"Money has no Name": Informalisation, Unemployment and changing Gender Relations in Accara, Ghana
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- Bora-import 
Economic crisis and structural adjustment in Ghana have put large numbers of formal sector employees and civil servants out of work. This informalisation process has gendered consequences. Unemployed people, rural-urban migrants and school-leavers of both genders seek employment in the urban informal economy, and increasingly take up occupations hitherto categorised as ‘female’ – particularly in retail trade. Overcrowding in women’s economic domains thus occurs. This study examines how informally employed men and women in Accra get by in a changing macro-economic environment, and how they accommodate but also stretch local ideologies of gender-appropriate behaviour in their economic strategies. Thus, even if female traders face competition, declining returns and a heavier dependency burden, frustration with government policies failing to create decent jobs (for men) is more prevalent than gender antagonism and ridicule of those who find gender-untypical ways of eking out a living.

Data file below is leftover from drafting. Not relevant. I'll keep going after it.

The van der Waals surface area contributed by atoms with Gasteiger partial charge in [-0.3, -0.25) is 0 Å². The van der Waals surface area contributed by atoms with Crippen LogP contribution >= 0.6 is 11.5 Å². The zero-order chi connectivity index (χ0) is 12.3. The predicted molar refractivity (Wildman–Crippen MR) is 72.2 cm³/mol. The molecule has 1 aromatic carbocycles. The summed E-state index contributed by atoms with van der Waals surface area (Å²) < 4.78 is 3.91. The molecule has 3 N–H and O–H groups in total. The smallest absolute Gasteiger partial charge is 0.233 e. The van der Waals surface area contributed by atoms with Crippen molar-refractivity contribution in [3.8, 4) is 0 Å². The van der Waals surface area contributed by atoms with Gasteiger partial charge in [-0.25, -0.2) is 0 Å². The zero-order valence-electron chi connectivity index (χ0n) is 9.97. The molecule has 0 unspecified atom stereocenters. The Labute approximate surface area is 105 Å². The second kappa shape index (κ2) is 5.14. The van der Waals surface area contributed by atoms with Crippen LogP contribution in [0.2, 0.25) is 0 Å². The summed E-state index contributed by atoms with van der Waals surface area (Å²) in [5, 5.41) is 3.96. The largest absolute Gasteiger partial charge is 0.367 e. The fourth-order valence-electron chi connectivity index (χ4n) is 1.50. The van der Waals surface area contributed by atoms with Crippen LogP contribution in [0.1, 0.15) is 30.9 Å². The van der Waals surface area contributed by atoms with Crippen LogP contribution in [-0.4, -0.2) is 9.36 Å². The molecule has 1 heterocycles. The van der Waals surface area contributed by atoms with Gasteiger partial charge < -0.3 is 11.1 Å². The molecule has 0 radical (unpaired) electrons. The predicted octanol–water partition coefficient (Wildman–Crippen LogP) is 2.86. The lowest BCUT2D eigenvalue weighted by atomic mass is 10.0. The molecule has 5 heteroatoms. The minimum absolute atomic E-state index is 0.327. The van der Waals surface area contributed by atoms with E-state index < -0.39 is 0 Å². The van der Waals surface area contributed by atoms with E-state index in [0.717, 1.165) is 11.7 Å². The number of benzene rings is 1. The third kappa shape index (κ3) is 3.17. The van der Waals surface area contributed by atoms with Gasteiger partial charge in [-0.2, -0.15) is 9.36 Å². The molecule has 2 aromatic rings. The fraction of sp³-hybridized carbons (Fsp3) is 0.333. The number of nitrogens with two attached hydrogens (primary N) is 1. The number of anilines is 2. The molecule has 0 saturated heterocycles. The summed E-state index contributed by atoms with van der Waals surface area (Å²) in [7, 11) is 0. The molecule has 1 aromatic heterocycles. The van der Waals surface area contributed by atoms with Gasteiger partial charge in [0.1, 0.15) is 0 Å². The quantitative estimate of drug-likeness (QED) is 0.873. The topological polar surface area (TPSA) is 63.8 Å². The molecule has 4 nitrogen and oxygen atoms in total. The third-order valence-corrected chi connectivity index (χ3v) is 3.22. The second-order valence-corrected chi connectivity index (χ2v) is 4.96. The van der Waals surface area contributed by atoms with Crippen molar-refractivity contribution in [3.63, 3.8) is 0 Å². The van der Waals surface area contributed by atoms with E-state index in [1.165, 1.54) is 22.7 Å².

UtgiverChr. Michelsen Institute
SerieCMI Working paper
WP 2005: 7